Author Susan Meissner on WWII
Susan Meissner is a USA Today bestselling novelist with more than half a million books in print in fifteen languages. Her novels include The Last Year of the War, a Library Reads and Real Simple top pick, and As Bright as Heaven, starred review from Library Journal. She attended Point Loma Nazarene University and volunteers for Words Alive, a San Diego non-profit dedicated to helping at-risk youth foster a love for reading and writing.
The Last Year of the War is a WW2 tale about an ordinary American teenager named Elise Sontag whose German immigrant parents have lived in Davenport, Iowa, for years. The Sontags’ world is turned upside down in 1943 when Elise’s father is arrested for being a suspected Nazi sympathizer. Unable to convince anyone of his loyalty to the US, the family is sent to an internment camp in Texas. While struggling to hold onto the threads of her identity, Elise meets a Japanese girl from Los Angeles who, like her, was born in America to immigrant parents. They form a bond of friendship Elise will cling to, even when she and her family are repatriated to war-torn Germany the last year of the war. In the hell of warfare and its aftermath, where all Elise believes herself to be is called into question, the echoes of that friendship will help her decide who has the right to declare to her who she is.
What inspired you to write The Last Year of the War?
I was on Ellis Island a few years ago for a book event related to A Fall of Marigolds, which takes place partly on the grounds of the Ellis Island Hospital. The guide who was going to be taking us on the hard hat tour of the hospital buildings asked me if I knew that Ellis Island had been used as a detention facility for German and Japanese-Americans during WW2. That was the first time I heard of German-Americans being detained in the States at all during the war. He then told me that it wasn’t just Ellis Island; there was internment camp south of San Antonio, Texas, where hundreds upon hundreds of German-Americans – and their American-born children- had been sent, and that some of these people were actually repatriated to Germany in prisoner exchanges. As a writer always on the lookout for a historical event about humanity, I knew there was a story waiting for me here, and waiting for you, because it was largely an untold story.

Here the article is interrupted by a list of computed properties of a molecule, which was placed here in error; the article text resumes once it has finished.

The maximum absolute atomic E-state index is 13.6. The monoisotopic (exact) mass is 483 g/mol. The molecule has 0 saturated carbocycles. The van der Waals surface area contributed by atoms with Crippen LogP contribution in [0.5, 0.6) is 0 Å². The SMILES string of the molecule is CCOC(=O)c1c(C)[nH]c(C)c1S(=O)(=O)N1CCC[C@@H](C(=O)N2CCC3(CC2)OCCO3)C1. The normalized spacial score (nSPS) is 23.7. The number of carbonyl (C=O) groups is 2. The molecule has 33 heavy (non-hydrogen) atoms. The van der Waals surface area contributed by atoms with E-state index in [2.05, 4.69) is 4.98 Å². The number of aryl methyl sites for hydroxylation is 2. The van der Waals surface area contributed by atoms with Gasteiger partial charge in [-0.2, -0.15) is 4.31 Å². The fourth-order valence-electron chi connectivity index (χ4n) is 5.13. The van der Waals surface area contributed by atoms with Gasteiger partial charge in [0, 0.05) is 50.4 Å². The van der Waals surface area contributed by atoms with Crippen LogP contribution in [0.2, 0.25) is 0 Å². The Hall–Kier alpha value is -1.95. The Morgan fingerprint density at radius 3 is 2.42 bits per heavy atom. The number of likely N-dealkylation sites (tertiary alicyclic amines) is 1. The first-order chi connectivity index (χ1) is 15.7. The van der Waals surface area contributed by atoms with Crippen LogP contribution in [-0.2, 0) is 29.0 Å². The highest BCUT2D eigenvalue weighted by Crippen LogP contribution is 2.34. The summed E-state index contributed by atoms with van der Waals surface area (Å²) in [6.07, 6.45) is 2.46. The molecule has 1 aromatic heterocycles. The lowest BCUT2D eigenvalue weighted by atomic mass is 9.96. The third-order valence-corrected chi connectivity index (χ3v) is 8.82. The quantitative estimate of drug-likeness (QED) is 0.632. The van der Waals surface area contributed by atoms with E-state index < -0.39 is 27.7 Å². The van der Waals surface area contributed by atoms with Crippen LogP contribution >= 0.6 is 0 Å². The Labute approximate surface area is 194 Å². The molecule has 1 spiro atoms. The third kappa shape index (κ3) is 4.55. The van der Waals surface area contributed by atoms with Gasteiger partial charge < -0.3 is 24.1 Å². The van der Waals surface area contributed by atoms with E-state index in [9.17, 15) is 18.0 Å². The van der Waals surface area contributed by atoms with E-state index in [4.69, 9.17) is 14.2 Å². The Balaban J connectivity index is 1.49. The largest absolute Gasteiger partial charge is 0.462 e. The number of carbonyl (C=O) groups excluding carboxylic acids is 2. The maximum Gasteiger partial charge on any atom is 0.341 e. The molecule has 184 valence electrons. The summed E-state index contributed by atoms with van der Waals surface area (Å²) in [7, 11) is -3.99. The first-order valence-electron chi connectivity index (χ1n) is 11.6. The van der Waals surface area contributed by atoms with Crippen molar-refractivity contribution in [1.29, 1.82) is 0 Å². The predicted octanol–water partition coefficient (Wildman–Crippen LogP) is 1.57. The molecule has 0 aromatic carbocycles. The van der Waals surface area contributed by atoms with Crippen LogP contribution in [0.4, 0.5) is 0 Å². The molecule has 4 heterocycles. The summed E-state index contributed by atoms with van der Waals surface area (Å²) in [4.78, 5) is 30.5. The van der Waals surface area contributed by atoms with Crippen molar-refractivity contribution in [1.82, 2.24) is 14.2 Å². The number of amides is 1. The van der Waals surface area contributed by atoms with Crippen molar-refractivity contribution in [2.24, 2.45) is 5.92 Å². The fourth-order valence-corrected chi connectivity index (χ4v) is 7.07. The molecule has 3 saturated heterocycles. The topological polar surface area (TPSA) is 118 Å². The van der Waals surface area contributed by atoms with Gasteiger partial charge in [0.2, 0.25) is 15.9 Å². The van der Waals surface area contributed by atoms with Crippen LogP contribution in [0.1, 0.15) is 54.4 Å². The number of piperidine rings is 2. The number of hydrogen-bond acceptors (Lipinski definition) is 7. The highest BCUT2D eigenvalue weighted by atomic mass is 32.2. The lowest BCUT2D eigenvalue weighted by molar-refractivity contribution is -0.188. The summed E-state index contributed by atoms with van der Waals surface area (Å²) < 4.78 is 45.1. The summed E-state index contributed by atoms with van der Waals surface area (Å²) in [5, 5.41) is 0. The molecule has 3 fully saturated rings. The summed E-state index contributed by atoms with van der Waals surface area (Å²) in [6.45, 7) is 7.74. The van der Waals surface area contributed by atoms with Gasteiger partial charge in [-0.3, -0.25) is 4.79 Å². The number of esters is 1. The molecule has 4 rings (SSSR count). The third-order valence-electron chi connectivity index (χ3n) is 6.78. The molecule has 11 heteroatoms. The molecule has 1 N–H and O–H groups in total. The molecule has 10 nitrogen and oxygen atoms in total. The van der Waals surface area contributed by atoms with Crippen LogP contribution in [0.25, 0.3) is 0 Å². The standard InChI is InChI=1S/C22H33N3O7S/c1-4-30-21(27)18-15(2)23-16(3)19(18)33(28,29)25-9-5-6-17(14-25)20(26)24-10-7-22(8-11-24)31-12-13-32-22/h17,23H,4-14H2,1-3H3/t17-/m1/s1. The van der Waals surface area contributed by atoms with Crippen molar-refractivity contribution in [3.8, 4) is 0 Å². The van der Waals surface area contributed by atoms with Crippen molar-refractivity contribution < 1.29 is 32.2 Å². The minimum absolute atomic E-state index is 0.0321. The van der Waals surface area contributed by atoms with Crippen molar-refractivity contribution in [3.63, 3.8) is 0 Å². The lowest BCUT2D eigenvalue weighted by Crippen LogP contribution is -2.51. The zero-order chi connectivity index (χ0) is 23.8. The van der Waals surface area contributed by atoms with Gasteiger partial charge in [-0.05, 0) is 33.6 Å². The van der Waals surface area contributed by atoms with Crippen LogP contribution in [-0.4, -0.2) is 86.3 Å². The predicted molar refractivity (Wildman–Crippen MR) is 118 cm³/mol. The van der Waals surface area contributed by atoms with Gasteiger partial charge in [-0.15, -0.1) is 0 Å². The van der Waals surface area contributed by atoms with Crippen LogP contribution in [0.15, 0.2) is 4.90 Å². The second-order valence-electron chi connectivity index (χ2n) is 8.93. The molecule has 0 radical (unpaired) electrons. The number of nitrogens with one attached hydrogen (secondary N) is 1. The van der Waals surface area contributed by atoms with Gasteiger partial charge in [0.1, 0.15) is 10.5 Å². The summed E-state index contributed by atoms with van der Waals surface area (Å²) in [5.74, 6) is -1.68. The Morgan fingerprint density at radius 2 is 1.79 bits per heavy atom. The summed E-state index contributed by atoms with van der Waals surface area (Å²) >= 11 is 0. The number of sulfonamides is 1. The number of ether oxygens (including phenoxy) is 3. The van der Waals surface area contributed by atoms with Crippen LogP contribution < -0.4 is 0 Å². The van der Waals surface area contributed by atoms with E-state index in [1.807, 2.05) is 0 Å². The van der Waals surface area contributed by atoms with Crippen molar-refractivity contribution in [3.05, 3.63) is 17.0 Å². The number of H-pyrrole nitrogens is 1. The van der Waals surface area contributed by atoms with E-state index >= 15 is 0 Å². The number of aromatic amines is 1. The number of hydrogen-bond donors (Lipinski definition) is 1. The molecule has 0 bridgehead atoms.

How would you describe this book to someone in a 30-second blurb?
At its core, this is a story about the quest for identity. Do I decide who I am or is my identity imposed upon me by others? Who decides who I am? The Last Year of the War deals with this question but also friendship and family bonds, fear and prejudice, love and acceptance.
What genre do you focus on and why?
I’ve written in other genres but I’ve stayed in the historical fiction lane for the last eleven years because I love how this genre allows us to learn history by experiencing it through the pages of story. It’s like being able to time travel without leaving your chair.
Why do you write? What drives you?
Like many writers, I understand life by writing about it. Writing is gift, I think. God gifts some people with the ability to paint; it’s in their DNA. I think writing is in mine. I am motivated by hearing the real life stories of ordinary people like you and me thrust into extraordinary circumstances that force them to find strengths they didn’t know they had.